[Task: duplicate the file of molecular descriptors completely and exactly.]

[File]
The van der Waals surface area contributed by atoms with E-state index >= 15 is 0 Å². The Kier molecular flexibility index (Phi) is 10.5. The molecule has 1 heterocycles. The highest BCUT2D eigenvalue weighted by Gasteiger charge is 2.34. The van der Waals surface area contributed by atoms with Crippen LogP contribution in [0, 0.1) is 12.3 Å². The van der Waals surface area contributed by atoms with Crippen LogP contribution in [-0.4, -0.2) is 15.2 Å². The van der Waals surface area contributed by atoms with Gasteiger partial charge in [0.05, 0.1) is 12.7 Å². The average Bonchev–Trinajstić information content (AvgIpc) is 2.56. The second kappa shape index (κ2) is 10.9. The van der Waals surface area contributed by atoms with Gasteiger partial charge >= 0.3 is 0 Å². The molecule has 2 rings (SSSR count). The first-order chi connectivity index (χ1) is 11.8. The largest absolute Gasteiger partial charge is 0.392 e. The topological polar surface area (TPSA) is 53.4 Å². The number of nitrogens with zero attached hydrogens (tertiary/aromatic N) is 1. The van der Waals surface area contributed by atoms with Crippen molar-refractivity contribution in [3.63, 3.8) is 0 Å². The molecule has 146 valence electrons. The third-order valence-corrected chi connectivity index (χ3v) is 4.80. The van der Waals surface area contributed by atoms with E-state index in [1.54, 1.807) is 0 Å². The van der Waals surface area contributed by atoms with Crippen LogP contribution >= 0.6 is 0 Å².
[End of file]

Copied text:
The van der Waals surface area contributed by atoms with E-state index >= 15 is 0 Å². The Kier molecular flexibility index (Phi) is 10.5. The molecule has 1 heterocycles. The highest BCUT2D eigenvalue weighted by Gasteiger charge is 2.34. The van der Waals surface area contributed by atoms with Crippen LogP contribution in [0, 0.1) is 12.3 Å². The van der Waals surface area contributed by atoms with Crippen LogP contribution in [-0.4, -0.2) is 15.2 Å². The van der Waals surface area contributed by atoms with Gasteiger partial charge in [0.05, 0.1) is 12.7 Å². The average Bonchev–Trinajstić information content (AvgIpc) is 2.56. The second kappa shape index (κ2) is 10.9. The van der Waals surface area contributed by atoms with Gasteiger partial charge >= 0.3 is 0 Å². The molecule has 2 rings (SSSR count). The first-order chi connectivity index (χ1) is 11.8. The largest absolute Gasteiger partial charge is 0.392 e. The topological polar surface area (TPSA) is 53.4 Å². The number of nitrogens with zero attached hydrogens (tertiary/aromatic N) is 1. The van der Waals surface area contributed by atoms with Crippen molar-refractivity contribution in [3.63, 3.8) is 0 Å². The molecule has 146 valence electrons. The third-order valence-corrected chi connectivity index (χ3v) is 4.80. The van der Waals surface area contributed by atoms with E-state index in [1.54, 1.807) is 0 Å². The van der Waals surface area contributed by atoms with Crippen LogP contribution >= 0.6 is 0 Å².